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Kudos to Scientists Improving Animal Organs for Use in Humans

In an interview with Popular Mechanics, Martine Rothblatt, founder and CEO of United Therapeutics, discusses the progress her company has made developing genetically enhanced pig lungs for transplantation in humans.

Rothblatt, who entered the biotechnology field when her daughter was diagnosed with a life-threatening pulmonary disease, now believes she is on the verge of dramatically improving treatment for those suffering from acute pulmonary diseases such as pulmonary hypertension, cystic fibrosis, pulmonary fibrosis, and emphysema.

Rothblatt explains that most people suffering from severe pulmonary disease have a reduced life expectancy and are burdened by (among other things) medications that cause exhaustion. The majority of patients on waiting lists for human lung transplants die before receiving them.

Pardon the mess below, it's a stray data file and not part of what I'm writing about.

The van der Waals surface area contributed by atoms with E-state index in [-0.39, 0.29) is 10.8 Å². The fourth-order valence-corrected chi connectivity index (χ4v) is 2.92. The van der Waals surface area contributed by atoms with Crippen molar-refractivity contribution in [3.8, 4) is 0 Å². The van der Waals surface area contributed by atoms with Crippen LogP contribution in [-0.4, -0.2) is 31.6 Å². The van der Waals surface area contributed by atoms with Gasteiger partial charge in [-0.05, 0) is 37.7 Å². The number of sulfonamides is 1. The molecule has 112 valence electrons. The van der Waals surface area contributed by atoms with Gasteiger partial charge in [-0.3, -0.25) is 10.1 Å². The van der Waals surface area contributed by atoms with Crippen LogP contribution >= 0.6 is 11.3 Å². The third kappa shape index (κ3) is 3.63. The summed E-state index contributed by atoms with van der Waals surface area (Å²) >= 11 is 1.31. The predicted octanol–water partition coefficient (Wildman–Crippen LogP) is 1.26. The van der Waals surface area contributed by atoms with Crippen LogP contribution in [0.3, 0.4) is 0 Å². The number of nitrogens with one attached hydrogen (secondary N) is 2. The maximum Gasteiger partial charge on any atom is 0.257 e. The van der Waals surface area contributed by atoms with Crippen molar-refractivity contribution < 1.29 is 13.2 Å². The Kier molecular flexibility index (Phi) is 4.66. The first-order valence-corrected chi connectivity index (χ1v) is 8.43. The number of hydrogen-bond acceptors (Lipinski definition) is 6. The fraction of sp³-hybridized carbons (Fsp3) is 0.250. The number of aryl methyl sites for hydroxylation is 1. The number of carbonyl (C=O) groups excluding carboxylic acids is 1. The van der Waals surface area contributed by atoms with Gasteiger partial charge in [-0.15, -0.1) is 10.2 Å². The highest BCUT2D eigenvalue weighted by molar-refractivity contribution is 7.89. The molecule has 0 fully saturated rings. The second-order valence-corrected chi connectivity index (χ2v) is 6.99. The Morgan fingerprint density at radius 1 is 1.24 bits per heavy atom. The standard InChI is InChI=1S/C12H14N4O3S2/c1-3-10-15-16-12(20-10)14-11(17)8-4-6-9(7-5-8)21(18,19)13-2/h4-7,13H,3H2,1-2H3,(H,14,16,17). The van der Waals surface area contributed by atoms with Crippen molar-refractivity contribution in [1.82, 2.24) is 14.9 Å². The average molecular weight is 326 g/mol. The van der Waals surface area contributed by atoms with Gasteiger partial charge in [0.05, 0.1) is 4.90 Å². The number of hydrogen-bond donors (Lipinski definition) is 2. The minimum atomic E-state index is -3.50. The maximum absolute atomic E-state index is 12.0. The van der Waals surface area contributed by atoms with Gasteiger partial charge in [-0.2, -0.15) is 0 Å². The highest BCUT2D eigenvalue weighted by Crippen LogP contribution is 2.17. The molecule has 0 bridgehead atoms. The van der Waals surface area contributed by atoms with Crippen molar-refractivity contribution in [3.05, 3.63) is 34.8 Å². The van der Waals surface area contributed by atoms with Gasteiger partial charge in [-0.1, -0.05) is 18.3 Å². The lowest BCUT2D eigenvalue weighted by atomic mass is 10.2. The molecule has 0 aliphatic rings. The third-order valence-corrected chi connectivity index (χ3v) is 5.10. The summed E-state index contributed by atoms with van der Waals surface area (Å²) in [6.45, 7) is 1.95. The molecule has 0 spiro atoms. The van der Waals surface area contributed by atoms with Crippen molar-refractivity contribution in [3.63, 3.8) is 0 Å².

Creating a viable alternative with genetically enhanced pig organs for human transplant would open an abundant market of organs that could save the lives of tens of thousands of people each year. The challenge is preventing the human body from rejecting the organs of other species.

In 2010, Australian scientists successfully removed from pig DNA an element called the Gal gene, which seems to have eliminated the problem of blood coagulation in pig-to-human transplantation. Rothblatt is building on this success and working to solve the problem of inter-species rejection. She has already successfully made four genetic modifications of about twelve she thinks necessary to achieve human-compatible organs. Rothblatt aims to successfully complete a pig-to-human lung transplant by the end of the decade, and to follow shortly with transplants of other organs, including kidneys, livers, and hearts.

Congratulations and “thank you” to Rothblatt and her team on the progress they have made so far—and best success to them as they proceed with their research and experimentation. Their advances give rational hope to millions suffering from as-yet unconquered diseases. Cheers to these men and women of reason.

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